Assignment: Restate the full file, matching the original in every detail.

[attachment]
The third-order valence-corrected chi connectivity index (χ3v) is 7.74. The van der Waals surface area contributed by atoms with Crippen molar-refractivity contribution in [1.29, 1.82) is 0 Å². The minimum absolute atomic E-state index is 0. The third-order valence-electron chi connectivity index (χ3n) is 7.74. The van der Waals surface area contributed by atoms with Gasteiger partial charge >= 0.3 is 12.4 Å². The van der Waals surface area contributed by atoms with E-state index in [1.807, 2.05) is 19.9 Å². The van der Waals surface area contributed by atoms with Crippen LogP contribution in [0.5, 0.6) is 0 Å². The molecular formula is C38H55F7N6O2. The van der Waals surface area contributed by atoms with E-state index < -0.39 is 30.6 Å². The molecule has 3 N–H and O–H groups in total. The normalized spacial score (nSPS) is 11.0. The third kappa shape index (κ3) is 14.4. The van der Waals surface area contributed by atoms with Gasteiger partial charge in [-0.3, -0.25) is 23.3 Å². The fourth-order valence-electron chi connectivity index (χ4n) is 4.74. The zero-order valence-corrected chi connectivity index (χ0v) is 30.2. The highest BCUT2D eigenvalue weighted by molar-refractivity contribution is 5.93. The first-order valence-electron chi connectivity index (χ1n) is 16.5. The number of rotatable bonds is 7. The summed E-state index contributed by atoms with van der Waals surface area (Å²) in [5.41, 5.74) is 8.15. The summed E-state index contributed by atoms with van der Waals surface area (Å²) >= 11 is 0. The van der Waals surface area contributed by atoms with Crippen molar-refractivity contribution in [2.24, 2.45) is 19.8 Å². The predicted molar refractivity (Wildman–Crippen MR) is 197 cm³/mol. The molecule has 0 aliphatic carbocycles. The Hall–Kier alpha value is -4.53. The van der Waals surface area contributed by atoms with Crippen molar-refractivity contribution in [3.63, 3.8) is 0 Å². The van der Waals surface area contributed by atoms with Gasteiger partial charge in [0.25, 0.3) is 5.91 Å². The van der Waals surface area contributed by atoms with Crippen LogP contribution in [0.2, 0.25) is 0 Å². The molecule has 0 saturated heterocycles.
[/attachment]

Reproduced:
The third-order valence-corrected chi connectivity index (χ3v) is 7.74. The van der Waals surface area contributed by atoms with Crippen molar-refractivity contribution in [1.29, 1.82) is 0 Å². The minimum absolute atomic E-state index is 0. The third-order valence-electron chi connectivity index (χ3n) is 7.74. The van der Waals surface area contributed by atoms with Gasteiger partial charge >= 0.3 is 12.4 Å². The van der Waals surface area contributed by atoms with E-state index in [1.807, 2.05) is 19.9 Å². The van der Waals surface area contributed by atoms with Crippen LogP contribution in [0.5, 0.6) is 0 Å². The molecular formula is C38H55F7N6O2. The van der Waals surface area contributed by atoms with E-state index < -0.39 is 30.6 Å². The molecule has 3 N–H and O–H groups in total. The normalized spacial score (nSPS) is 11.0. The third kappa shape index (κ3) is 14.4. The van der Waals surface area contributed by atoms with Gasteiger partial charge in [-0.3, -0.25) is 23.3 Å². The fourth-order valence-electron chi connectivity index (χ4n) is 4.74. The zero-order valence-corrected chi connectivity index (χ0v) is 30.2. The highest BCUT2D eigenvalue weighted by molar-refractivity contribution is 5.93. The first-order valence-electron chi connectivity index (χ1n) is 16.5. The number of rotatable bonds is 7. The summed E-state index contributed by atoms with van der Waals surface area (Å²) in [5.41, 5.74) is 8.15. The summed E-state index contributed by atoms with van der Waals surface area (Å²) >= 11 is 0. The van der Waals surface area contributed by atoms with Crippen molar-refractivity contribution in [2.24, 2.45) is 19.8 Å². The predicted molar refractivity (Wildman–Crippen MR) is 197 cm³/mol. The molecule has 0 aliphatic carbocycles. The Hall–Kier alpha value is -4.53. The van der Waals surface area contributed by atoms with Crippen molar-refractivity contribution in [3.63, 3.8) is 0 Å². The van der Waals surface area contributed by atoms with Gasteiger partial charge in [0.25, 0.3) is 5.91 Å². The van der Waals surface area contributed by atoms with Crippen LogP contribution in [0.2, 0.25) is 0 Å². The molecule has 0 saturated heterocycles.